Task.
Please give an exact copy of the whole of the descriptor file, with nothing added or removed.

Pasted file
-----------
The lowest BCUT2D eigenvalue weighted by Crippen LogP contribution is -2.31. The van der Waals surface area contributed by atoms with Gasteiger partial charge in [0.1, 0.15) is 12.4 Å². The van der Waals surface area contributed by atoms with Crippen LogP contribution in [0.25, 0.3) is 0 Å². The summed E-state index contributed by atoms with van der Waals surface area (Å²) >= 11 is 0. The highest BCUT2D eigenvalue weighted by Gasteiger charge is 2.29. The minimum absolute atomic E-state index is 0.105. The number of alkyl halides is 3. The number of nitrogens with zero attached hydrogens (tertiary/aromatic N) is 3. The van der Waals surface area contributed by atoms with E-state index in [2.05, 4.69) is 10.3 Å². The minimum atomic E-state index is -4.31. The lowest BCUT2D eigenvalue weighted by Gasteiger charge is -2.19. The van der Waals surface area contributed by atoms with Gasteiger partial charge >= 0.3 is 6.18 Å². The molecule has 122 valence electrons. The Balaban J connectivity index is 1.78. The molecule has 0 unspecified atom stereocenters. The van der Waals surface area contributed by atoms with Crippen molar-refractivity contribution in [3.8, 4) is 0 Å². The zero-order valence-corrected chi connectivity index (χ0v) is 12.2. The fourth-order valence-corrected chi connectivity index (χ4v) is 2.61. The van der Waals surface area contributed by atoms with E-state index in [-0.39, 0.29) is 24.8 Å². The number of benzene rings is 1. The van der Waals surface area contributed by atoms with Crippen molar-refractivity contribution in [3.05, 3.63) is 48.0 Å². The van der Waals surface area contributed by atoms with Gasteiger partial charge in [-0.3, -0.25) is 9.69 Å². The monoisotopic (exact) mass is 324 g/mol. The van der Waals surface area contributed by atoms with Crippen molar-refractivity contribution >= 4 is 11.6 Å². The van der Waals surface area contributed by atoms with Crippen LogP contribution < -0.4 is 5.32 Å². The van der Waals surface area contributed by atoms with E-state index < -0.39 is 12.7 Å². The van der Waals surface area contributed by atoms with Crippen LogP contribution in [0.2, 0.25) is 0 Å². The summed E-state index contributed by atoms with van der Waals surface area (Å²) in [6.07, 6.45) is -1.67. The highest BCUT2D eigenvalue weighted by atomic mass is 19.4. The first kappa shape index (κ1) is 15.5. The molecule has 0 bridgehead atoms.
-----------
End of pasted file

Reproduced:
The lowest BCUT2D eigenvalue weighted by Crippen LogP contribution is -2.31. The van der Waals surface area contributed by atoms with Gasteiger partial charge in [0.1, 0.15) is 12.4 Å². The van der Waals surface area contributed by atoms with Crippen LogP contribution in [0.25, 0.3) is 0 Å². The summed E-state index contributed by atoms with van der Waals surface area (Å²) >= 11 is 0. The highest BCUT2D eigenvalue weighted by Gasteiger charge is 2.29. The minimum absolute atomic E-state index is 0.105. The number of alkyl halides is 3. The number of nitrogens with zero attached hydrogens (tertiary/aromatic N) is 3. The van der Waals surface area contributed by atoms with E-state index in [2.05, 4.69) is 10.3 Å². The minimum atomic E-state index is -4.31. The lowest BCUT2D eigenvalue weighted by Gasteiger charge is -2.19. The van der Waals surface area contributed by atoms with Gasteiger partial charge >= 0.3 is 6.18 Å². The molecule has 122 valence electrons. The Balaban J connectivity index is 1.78. The molecule has 0 unspecified atom stereocenters. The van der Waals surface area contributed by atoms with Crippen molar-refractivity contribution in [3.8, 4) is 0 Å². The zero-order valence-corrected chi connectivity index (χ0v) is 12.2. The fourth-order valence-corrected chi connectivity index (χ4v) is 2.61. The van der Waals surface area contributed by atoms with E-state index in [-0.39, 0.29) is 24.8 Å². The number of benzene rings is 1. The van der Waals surface area contributed by atoms with Crippen molar-refractivity contribution in [3.05, 3.63) is 48.0 Å². The van der Waals surface area contributed by atoms with Gasteiger partial charge in [-0.3, -0.25) is 9.69 Å². The monoisotopic (exact) mass is 324 g/mol. The van der Waals surface area contributed by atoms with Crippen molar-refractivity contribution >= 4 is 11.6 Å². The van der Waals surface area contributed by atoms with Crippen LogP contribution < -0.4 is 5.32 Å². The van der Waals surface area contributed by atoms with E-state index < -0.39 is 12.7 Å². The van der Waals surface area contributed by atoms with Crippen LogP contribution in [0.2, 0.25) is 0 Å². The summed E-state index contributed by atoms with van der Waals surface area (Å²) in [6.07, 6.45) is -1.67. The highest BCUT2D eigenvalue weighted by atomic mass is 19.4. The first kappa shape index (κ1) is 15.5. The molecule has 0 bridgehead atoms.